Lancashire’s Police and Crime Commissioner has visited Myerscough College to outline his commitment to tackling rural crime.
Andrew Snowden said he was keen to explore opportunities to work together and paid a visit to Myerscough to meet some of the team behind the recently launched Farm Defender crime prevention tool developed by the College and Lancashire Constabulary.
The visit follows the Commissioner's recent announcement of a further 700k investment into rural policing over the next financial year which will be used to strengthen the Constabulary's rural task forces to tackle issues including theft of plant and machinery, wildlife crime and trespassing.
Commissioner Snowden said: "It's been great to have the opportunity to visit Myerscough College and to learn more about the Farm Defender tool which was developed in partnership with colleagues from the Constabulary's rural team.
"Solid crime prevention advice is a really important part of keeping our rural communities safe and, together with the additional investments in our rural taskforces, will make a real difference here in Lancashire.
(Above: Andrew Snowden is shown the Farm Defender tool by Myerscough's David Singleton)
"Our rural task forces are already making huge strides in tackling issues such as wildlife crime and trespassing as well as the theft of machinery with over £1m worth of stolen plant and machinery already recovered this year.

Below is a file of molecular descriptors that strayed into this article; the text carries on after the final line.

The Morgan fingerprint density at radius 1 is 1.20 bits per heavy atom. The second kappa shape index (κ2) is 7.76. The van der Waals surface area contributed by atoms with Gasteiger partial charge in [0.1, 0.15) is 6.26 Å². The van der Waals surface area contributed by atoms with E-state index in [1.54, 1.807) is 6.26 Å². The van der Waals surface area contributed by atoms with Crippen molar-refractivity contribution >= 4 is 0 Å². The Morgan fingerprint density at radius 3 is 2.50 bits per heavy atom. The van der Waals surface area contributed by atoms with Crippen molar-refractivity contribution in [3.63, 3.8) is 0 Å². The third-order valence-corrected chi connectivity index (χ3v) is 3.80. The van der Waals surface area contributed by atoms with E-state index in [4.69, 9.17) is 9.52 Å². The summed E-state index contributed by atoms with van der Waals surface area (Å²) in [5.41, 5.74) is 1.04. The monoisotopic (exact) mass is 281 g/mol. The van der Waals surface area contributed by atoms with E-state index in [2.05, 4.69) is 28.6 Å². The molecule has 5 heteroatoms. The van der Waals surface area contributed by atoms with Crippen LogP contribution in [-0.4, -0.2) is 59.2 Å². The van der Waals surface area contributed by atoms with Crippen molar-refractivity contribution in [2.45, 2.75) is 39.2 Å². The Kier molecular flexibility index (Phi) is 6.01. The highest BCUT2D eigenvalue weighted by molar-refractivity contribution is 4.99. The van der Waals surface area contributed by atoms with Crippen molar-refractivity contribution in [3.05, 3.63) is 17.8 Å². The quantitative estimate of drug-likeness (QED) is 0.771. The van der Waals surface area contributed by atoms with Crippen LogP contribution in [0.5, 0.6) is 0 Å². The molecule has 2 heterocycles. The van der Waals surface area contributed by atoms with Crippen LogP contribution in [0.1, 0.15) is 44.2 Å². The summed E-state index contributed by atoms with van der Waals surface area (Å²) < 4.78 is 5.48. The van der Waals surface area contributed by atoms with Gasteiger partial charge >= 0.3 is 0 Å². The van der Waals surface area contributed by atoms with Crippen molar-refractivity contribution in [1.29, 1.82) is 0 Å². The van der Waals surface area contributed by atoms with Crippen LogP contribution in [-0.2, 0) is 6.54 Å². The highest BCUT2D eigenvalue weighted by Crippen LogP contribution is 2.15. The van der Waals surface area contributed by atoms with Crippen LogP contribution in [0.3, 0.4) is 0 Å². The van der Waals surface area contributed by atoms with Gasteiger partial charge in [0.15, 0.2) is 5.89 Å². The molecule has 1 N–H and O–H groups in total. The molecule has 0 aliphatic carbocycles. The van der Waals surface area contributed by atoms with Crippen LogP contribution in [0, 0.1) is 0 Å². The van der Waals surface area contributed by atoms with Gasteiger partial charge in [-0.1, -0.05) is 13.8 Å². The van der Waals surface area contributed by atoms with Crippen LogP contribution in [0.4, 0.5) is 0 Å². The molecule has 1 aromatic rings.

"I will continue to explore opportunities to work with partners like Myerscough College to find innovative solutions to tackling and preventing crime in rural areas of the county."
David Singleton, lecturer in agriculture at Myerscough College, worked closely with the force over a number of months to create and shoot the Farm Defender video.
He said: ‘’Rural crime affects many people across Lancashire and more widely across the country, and Farm Defender is a great initiative to help minimise the risk of farms being targeted.
‘’This video is already proving to be of significant benefit, not only to our students, but also to the wider farming community, to best equip the workforce to combat crime, and also hopefully to engage as much of the rural population and agriculture sector as possible, some of whom are set in their ways and reluctant to change.’’
Alison Robinson, Chief Executive and Principal of Myerscough College, added: ‘’It was great to welcome Andrew to Myerscough to showcase what we’re doing to try and reduce rural crime in the county and beyond.
‘’Initiatives such as Farm Defender can make a real difference in the sector, and with rural crime high on the Commissioner’s agenda, we’re delighted to be involved in tackling it.
‘’We look forward to continuing to strengthening our links with the Commissioner, and Lancashire Constabulary, over the coming weeks and months.’’
The Farm Defender tool is a virtual reality (VR) experience that uses computer technology to create a simulated farm environment. It is designed to educate users in an engaging and immersive way about the points on their farm which are vulnerable to organised crime gangs and offers advice on how to protect their equipment and property.